Exotic and eldlessly lovable
What’s the common factor between sugar gliders, ferrets and fennec foxes? They are smart, they are small, and they are entirely exotic: for the animal enthusiast, there could not be a better choice of pet than these three! The thing about taking care of these special creatures is that there are a lot of prohibitions, restrictions, guidance and conduct rules, etc. when it comes to taking care of them. But with a little bit of knowledge, and a whole lot of love, you could find an exotic best friend in no time!
Life with a Fennec Fox can be an Active, Whirlwind, and Entertaining Journey
Grace, charm, beauty: these define the fennec fox in its entirety. This canine creature of the desert, that generally behaves a lot like dogs, may be perfectly described as being petite. Weighing just about 2.5-3 pounds, they could probably pass off as a beautiful cousin of your pet Chihuahua, but their agility probably takes them out of the running as a strictly purse-kind of animal.
What to expect from your fennec fox?
They’re so agile, you probably should get used to seeing them all over your place! They also love burrowing, so if you like your yard to be nice and spotlessly clean, you might as well forget about it.
Be prepared to deal with a few escapades, because fences alone sure can’t keep them in. You could prepare an outdoor enclosure for your pet, in order to prevent these.
While they may seem like a handful, it’s also worth mentioning that pups that are born and bred indoors and with a loving family, and generally mature into docile creatures that wouldn’t bite unless provoked.
A leash might be useful, but not necessary, particularly since they tend to be so friendly towards strangers and other pets alike.
The hardy animals can probably survive without much active care, but you should have a veterinarian available nearby in case of any emergencies: particularly since they will definitely require vaccination.
Dietary needs are quite uncomplicated: owners have been known to provide their pet foxes with a mixture of dog and cat food, vegetables and fruits, with reasonable success. Raw meat may also be recommended by certain breeders, so be sure to check in.
When Life gives you Lemons, go get a Sugar Glider!
We’re not kidding: Have you seen these cute little babies? Who can stop smiling when they have a cuddly little creature in the palm of their hands? And no, before you even think of saying, “Aw look at that cute little mouse!” let us just stop you right there: sugar gliders are marsupials, and they’d probably be quite offended if they found out about this identity crisis. (Don’t worry, we’re not telling.)
Now what can you expect when you own a sugar glider, apart from lots of mushy exclamations and gurgling noises from your friends? Read on:
They are endearing, playful, and amazingly good at human interaction! They’re so social that they probably should be kept in groups, increasing the Cuteness quotient of your house by several notches.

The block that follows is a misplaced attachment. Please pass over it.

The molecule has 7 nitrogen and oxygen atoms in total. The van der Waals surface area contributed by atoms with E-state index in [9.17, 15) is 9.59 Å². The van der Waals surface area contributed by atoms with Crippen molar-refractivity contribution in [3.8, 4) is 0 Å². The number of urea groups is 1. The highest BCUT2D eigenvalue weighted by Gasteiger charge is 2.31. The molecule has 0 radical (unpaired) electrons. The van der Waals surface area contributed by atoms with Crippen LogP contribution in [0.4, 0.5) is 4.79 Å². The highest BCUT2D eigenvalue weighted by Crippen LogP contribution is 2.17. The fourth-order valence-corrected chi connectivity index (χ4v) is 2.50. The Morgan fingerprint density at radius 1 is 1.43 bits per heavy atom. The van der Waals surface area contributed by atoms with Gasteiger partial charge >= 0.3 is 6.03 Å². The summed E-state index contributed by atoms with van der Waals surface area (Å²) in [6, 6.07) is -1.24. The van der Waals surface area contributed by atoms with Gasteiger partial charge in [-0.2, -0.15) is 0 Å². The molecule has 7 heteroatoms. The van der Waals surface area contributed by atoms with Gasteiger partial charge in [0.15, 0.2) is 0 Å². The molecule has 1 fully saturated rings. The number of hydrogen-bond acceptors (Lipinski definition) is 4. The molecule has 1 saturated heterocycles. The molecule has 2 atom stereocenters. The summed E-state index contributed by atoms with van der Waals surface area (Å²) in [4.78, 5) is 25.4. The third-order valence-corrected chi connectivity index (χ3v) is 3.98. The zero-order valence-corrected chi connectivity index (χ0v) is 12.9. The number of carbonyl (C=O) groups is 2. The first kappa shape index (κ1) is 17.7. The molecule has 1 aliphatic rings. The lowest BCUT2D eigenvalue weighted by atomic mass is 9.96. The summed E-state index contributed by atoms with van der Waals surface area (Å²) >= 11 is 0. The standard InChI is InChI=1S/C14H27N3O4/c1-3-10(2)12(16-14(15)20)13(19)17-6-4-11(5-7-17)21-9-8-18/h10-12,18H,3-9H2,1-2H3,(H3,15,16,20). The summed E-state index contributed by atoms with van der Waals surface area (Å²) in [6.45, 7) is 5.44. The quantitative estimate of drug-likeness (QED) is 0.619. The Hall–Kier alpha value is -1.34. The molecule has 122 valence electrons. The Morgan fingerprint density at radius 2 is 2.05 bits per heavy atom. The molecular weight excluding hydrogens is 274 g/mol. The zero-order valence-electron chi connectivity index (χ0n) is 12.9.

More reasons to love them? They’re fairly clean creatures, have very low maintenance, and do not have any special housing requirements. Just a tiny cage would be good enough for a house.
Like all things sweet and adorable, they do demand their fair share of attention. Like the mice which are kept as pets in Harry Potter, you might carry them around in your pocket though, so it’s not that difficult.
The flip-side though is that they are really difficult to housebreak, and they have sharp appendages (like teeth and claws). While not naturally aggressive, they might bite or scratch you, even if unintentionally.
Dietary requirements are fairly simple. In the wild, they generally eat crusty sugar (hence the name), but carrots, corn, mealworms, are all recommended.
Can you pet a Ferret?
Surprisingly enough, the answer is yes! These rather familiar creatures are known to be easily domesticated, and can be trained (both toilet and tricks!), making them an obvious choice. Some facts about life with a ferret:
They are very playful, and will scratch, dig, smell, chew, in all the glory of their idiosyncrasies.
Individuals and families with children (but not small ones, please) can all choose pet ferrets, but they require high maintenance so elderly people would do best by avoiding them.
They can be trained easily, so it’s easy to own a ferret once you get the training right. It might take a little time, but it’s quite easy to bond with them.
They live for six to ten years, requiring regular vaccination or health check-ups particularly for distemper, heartworm, etc.
Because they are very intelligent and generally regarded as social pets, they also seem to function best when kept in a group.
The ferrets might need special cages designed for them, with two levels and perhaps a hammock, and towels for bedding.
In conclusion, we can safely say that no matter which pet you decide to get, ultimately it all comes down to patience, love, and care. Each has its own negative and positive features, but hopefully you shall be a little bit better equipped to choose between these three pets: fennec foxes, sugar gliders, and ferrets after going through this article.